A new release of NetworkManager, everybody’s favorite Linux network management service, has been released and is available for download from our download page. It’s also likely to be included in your favorite Linux distribution soon.
If you’re a sort of person that’s curious enough to read about a new release of a networking management daemon then read on. This article points out some of the most interesting changes in the release and it has been written just for you (and some others).
DHCP and IP configuration
Various improvements have been made that affect selection of source address in presence of multiple addresses on a single interface.
In new version of NetworkManager, IPv6 addresses will be ordered consistently with IPv4: with everything else being equal (metric, lifetime), addresses that come first have a higher priority. Statically configured adresses always have a higher priority than automatically configured ones.
The release contains a fair amount of wireless-related fixes and changes.
NetworkManager 1.38 will no longer claim to support frequencies that are not available for use in user’s country. Previously it exposed all frequencies the hardware was capable of using, but an attempt to use the unlicensed ones would fail anyway due to regulatory domain enforcement in kernel.
The Access Point functionality will pick a frequency band (channel number) at random, lowering the chance of collisions. It will also no longer pretend to support SAE (WPA3 Personal).
The “nmcli radio” subcommand controls various ways of disabling hardware equipped with radio antennae (known as “Airplane Mode”). Without more arguments it prints overview of availability of the radios. In NetworkManager 1.38 it was extended to also indicate when the radio hardware, be it Wi-Fi or wireless modems, is missing altogether.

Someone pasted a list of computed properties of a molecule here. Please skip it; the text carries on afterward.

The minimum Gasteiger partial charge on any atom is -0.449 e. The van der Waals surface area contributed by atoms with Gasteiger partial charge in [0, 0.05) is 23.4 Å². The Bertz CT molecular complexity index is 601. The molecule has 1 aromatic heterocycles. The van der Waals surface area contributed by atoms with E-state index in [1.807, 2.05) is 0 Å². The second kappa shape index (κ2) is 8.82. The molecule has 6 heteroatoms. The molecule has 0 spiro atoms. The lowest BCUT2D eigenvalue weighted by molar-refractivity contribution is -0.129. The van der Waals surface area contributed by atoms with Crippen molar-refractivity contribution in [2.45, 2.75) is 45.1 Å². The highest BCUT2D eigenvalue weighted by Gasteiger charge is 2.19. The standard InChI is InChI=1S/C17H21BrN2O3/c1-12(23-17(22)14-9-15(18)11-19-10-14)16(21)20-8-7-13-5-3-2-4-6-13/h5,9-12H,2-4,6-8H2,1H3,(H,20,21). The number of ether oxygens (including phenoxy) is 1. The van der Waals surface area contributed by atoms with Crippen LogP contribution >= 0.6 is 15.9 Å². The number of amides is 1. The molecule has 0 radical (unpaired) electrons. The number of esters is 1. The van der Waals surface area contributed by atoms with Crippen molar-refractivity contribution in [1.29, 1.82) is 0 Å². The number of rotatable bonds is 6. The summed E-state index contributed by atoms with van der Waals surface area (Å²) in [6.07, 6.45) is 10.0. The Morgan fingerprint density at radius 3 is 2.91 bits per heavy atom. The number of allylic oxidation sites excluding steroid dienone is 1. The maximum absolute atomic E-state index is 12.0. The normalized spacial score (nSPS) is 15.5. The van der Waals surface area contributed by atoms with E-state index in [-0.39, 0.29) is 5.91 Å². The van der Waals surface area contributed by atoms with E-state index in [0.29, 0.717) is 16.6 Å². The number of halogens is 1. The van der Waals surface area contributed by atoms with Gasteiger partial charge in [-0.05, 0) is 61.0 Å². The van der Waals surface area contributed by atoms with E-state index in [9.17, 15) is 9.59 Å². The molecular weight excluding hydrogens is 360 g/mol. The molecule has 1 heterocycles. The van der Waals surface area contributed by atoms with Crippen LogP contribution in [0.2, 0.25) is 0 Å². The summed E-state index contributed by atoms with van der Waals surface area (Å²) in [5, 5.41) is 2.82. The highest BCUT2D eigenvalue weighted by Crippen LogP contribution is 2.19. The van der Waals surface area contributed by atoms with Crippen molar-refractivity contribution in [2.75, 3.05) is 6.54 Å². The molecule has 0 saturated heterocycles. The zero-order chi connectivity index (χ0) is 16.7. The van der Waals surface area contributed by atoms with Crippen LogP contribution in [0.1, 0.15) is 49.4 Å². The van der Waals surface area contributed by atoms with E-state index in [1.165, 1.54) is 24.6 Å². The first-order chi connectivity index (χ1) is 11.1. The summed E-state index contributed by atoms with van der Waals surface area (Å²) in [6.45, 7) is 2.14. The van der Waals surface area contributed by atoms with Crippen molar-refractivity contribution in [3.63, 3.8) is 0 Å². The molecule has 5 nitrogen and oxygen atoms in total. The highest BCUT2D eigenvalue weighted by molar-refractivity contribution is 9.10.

The WEP algorithm for securing Wi-Fi networks has been long superseded by better alternatives due to having known security flaws. Finally the time has come for various Linux distributions to start disabling its support in wpa_supplicant, the daemon that deals with maintaining Wi-Fi network connectivity, authentication and encryption. In version 1.38, NetworkManager will warn about its use in “nmcli” and provide a better diagnostics if the support in wpa_supplicant is unavailable.
Various other bits
In the new NetworkManager version, Internet connectivity checking works more reliably. It behaves correctly if the endpoint resolves to multiple addresses and avoids a hang due to a bug in libcurl that could cause blocking during domain name resolution.
As always, bugs have been fixed and many small improvements have been done all over the place. This wouldn’t be possible without those who’ve spent their time improving NetworkManager and have been kind and brave enough to submit their patches:
Ana Cabral, Bastien Nocera, Beniamino Galvani, Bryan Jacobs, ChristianEggers, Daisuke Matsuda, Emmanuel Grumbach, Fernando Fernandez Mancera, Francisco Blas Izquierdo Riera (klondike), Javier Jardón, Lubomir Rintel, luokai, muzena, Nathan Follens, Sergiu Bivol, Sigurd Rønningen Jenssen, Thomas Haller, Till Maas, Val Och, Vojtech Bubela, Wen Liang, Yi Zhao, Yuri Chornoivan and 谢致邦 (XIE Zhibang).
If you want to join us, submit a merge request in our GitLab project.
The Red Hat Quality Engineers have been diligently pointing out mistakes and failures of ours so that we could fix them before they could ruin anyone’s day:
Vladimír Beneš, Filip Pokryvka, David Jasa and Matej Berezny.
If you’ve reached this point and still didn’t satisfy your hunger for news about NetworkManager, check out the NEWS file!
Keep Ukraine Connected
There’s more to maintianing network connectivity than NetworkManager. Hostile forces have invaded the country of Ukraine and its citizens need to stay connected more than ever. Luckily there are volunteers helping with just that. They accept donations of money and hardware, especially fiber optics splicers. If you’d like to help, please visit NOG’s Keep Ukraine Connected web site.